Update 11/21/09: CLEAR to Start
Posted by Matty on November 22, 2009, 22:54:21, in reply to "Matty's HUDSON MkV, In Progress"
Message modified by board administrator November 28, 2009, 22:16:38
For reason(s) completely unknown, last Sunday I got the bug - hard, and to the exclusion of all else - to start this Italeri kit whose parts, upon my first really purposeful look at them, revealed unusually comprehensive interior details: |
Click on Image to Enlarge Note the kit instructions (frames "2" & "3") show extensive central fuselage internal details - including all bulkheads, radio (and radar?) boxes, all seating, chart table, etc. - going well beyond even the typically good Italeri aircraft interiors I've seen before. No doubt inspired by the visibility afforded by so many fuselage windows - installation of which I am not good at, and it hurt just to look at 'em all - this kit's interior virtually screamed for replacement of all these little, thick pieces of clear styrene with something clearer - and (it was hoped) easier: the wholesale substitution of fuselage side panels with clear thermoplastic, of the type we'd heat-formed with great success in earlier builds, such as my G3M3 Nell, and Boston-II (RAAF A-20 Havoc) (and others to come).
Except this time no heat-forming is required, for these rows of windows along the slab-sided Hudson:
Click on Image to Enlarge The concept (though not the final execution, see below) - is completely summed up in the above pics: on each fuselage side, the entire line of windows is replaced by a continuous clear panel, overlaid by aluminum tape to frame the windows in cutouts made using the original mold as a template. Note the requried clear, flat stock was supplied just perfectly by a supermarket berry container (left, at bottom), whose label was not removed - as to date no solvent I've tried has been able both to dissolve these label glues without any scrubbing - lest the all-important clear finish be scratched - and at the same time not degrade (at least some of) these packaging plastics. (Even my quite benign, Chameleon® brand paint remover. So don't be stingy - to get the pieces you need, just eat more strawberries! )
Wrinkling and other deformation of the foil in the above, motivated a complete (and almost miraculous) do-over, with significantly improved details in execution - and corresponding, major improvement in results:
Click on Image to Enlarge At far left, major shortcomings of the initial attempt (ignore latex maskoid) include not only wrinkled foil - from removal after having been stuck to the fuselage template, while cutting out windows - but also underlying panels not flush with the outer fuselage, in the worst (port side) cases making the foil sag over the cutout, as well as a general loss of adhesion overall. The first and last of these was avoided by retaining the tape's paper backing during window-cutout (right-center), facilitated by the new template of a reconstructed line of the removed mold windows (left-center), set flush into a flat plate.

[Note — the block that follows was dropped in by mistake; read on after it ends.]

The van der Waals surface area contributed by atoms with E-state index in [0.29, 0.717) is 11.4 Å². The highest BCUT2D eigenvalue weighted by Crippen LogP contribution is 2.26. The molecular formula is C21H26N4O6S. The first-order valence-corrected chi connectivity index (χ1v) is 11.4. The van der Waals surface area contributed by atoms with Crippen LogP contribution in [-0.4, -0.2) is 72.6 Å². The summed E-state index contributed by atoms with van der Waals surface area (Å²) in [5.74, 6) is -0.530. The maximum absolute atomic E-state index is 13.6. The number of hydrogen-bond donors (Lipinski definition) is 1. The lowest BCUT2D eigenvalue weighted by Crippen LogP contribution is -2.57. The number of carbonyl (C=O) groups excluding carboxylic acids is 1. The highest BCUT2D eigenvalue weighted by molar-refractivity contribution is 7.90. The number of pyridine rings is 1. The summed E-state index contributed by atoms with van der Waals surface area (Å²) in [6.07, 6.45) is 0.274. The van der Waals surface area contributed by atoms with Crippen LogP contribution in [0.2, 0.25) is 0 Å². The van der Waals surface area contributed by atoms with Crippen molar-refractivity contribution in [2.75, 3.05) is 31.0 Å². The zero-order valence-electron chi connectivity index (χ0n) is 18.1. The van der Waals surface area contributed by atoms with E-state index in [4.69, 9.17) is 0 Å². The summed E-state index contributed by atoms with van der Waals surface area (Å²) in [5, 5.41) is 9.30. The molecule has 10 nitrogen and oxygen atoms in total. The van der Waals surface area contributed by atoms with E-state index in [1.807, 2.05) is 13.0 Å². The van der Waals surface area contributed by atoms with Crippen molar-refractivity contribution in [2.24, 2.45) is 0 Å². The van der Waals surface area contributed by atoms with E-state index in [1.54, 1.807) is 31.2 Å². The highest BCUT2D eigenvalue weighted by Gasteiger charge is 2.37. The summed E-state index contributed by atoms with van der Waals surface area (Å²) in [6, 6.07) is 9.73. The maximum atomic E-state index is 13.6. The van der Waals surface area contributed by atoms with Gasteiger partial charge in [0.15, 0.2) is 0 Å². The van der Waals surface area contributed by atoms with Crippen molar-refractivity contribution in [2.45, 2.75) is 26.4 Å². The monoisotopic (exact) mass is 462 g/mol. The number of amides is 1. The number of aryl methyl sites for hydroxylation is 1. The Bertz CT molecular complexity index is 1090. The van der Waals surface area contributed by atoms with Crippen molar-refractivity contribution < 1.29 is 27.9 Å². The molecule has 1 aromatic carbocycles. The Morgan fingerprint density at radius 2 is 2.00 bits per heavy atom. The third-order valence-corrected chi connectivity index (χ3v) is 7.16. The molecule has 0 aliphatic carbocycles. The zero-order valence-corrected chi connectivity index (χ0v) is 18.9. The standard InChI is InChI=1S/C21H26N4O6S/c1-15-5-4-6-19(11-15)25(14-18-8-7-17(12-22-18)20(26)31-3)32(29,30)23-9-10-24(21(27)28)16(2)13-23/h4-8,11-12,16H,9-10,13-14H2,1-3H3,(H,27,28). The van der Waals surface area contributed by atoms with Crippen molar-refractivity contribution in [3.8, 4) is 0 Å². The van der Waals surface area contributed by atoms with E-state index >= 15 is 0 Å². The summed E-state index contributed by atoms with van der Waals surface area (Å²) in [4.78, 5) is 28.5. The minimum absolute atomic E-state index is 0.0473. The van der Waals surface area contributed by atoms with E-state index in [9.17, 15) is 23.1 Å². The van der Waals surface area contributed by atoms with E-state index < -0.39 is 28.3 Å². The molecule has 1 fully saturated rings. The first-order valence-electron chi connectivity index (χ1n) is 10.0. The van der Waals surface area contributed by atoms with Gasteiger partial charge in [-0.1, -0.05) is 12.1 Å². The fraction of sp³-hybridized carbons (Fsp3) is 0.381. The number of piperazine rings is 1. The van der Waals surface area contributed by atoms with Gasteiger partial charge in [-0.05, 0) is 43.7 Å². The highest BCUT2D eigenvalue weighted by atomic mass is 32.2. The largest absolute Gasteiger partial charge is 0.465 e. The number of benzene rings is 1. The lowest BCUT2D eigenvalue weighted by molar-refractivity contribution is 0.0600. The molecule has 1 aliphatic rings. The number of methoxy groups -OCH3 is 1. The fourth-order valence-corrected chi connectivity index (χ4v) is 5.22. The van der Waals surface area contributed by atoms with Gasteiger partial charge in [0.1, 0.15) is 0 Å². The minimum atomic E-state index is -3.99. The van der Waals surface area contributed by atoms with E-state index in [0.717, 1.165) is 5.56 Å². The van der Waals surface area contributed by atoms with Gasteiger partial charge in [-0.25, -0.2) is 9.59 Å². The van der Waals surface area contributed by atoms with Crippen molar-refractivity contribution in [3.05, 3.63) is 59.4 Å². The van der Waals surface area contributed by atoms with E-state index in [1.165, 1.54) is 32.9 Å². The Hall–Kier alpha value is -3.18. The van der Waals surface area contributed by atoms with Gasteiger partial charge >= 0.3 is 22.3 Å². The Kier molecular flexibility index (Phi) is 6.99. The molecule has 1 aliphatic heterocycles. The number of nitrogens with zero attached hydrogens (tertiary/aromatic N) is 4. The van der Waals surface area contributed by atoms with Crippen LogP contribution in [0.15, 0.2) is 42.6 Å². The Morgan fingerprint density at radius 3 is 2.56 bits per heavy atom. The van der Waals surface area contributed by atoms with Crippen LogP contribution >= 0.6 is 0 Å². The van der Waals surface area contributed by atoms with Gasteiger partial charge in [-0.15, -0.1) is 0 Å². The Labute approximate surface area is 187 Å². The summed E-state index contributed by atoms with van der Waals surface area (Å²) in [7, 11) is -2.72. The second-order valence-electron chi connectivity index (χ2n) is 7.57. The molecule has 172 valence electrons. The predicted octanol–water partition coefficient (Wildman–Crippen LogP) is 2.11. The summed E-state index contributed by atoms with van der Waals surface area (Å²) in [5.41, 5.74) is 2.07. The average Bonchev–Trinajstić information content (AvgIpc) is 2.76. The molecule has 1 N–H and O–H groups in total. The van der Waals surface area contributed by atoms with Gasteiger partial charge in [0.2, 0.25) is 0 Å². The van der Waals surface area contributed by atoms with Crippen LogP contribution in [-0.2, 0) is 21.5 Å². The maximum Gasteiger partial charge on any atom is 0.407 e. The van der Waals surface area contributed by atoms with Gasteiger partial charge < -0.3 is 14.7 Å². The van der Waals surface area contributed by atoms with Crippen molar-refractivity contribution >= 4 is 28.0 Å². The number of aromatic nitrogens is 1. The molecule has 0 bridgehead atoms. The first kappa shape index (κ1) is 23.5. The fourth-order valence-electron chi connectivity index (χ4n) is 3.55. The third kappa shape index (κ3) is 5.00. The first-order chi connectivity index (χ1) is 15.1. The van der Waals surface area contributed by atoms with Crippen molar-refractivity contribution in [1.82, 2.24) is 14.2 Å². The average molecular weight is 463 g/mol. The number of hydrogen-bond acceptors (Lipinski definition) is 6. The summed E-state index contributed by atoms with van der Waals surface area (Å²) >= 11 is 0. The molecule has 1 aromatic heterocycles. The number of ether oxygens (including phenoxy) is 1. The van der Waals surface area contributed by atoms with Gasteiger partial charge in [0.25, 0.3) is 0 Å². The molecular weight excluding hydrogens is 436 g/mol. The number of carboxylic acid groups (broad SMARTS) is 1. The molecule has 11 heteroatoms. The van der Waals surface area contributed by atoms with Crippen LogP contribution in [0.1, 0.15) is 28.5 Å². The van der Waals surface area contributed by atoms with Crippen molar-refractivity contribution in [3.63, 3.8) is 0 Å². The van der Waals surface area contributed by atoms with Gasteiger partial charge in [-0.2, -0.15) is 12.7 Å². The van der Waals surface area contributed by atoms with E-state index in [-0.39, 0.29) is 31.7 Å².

On the fuselage, much-improved - that is, flush - panel installation (far right) was achieved the second time around by installing larger panels, attached more precisely after being sized more precisely to begin with, via the aid of pencil rubbings (upper-middle) used as exact cutting templates. Also this time, rather than rely on the aluminum tape to cover/flash over any seams whatever, each clear panel was completely (superglue-) puttied in, around its entire periphery (bottom). (And look how clear it is!). This did necessitate some very careful smoothing/shaping:
Click on Image to Enlarge At top, more aluminum tape protects the clear- and kit surfaces on adjacent sides of each seam, as time-consuming (but gratifying!) grinding and smoothing takes the joint down flush - the tape edge signalling precisely when this is achieved, by just starting to take damage, as shown.
At middle, the clear panel cannot be marked for positioning the aluminum window-framing, however this very clarity can be exploited by first connecting an interrupted fuselage panel line with a temporary (masking) tape edge, which is then matched with another tape edge on the inside (bottom), and the outside tape removed. The inside tape line - in this case demarking the bottom of the window line - then remains visible through the panel for positioning of the aluminum, after which it can be removed without a trace. (Pretty slick, huh?)
The net improvement was pronounced:
Click on Image to Enlarge This is how the re-done port side (left) stacked up against the best (starboard side) of the earlier attempt - really no comparison - and so of course the latter was likewise re-done, exactly as described above.
In addition, note that since the aluminum tape/overlays no longer play any role in anchoring/fairing the clear panels, new aluminum can be re-applied/re-attempted as many times as desired! Which is now making me think of building more than one Hudson - and maybe bashing (one out of) my Ventura kit, after all...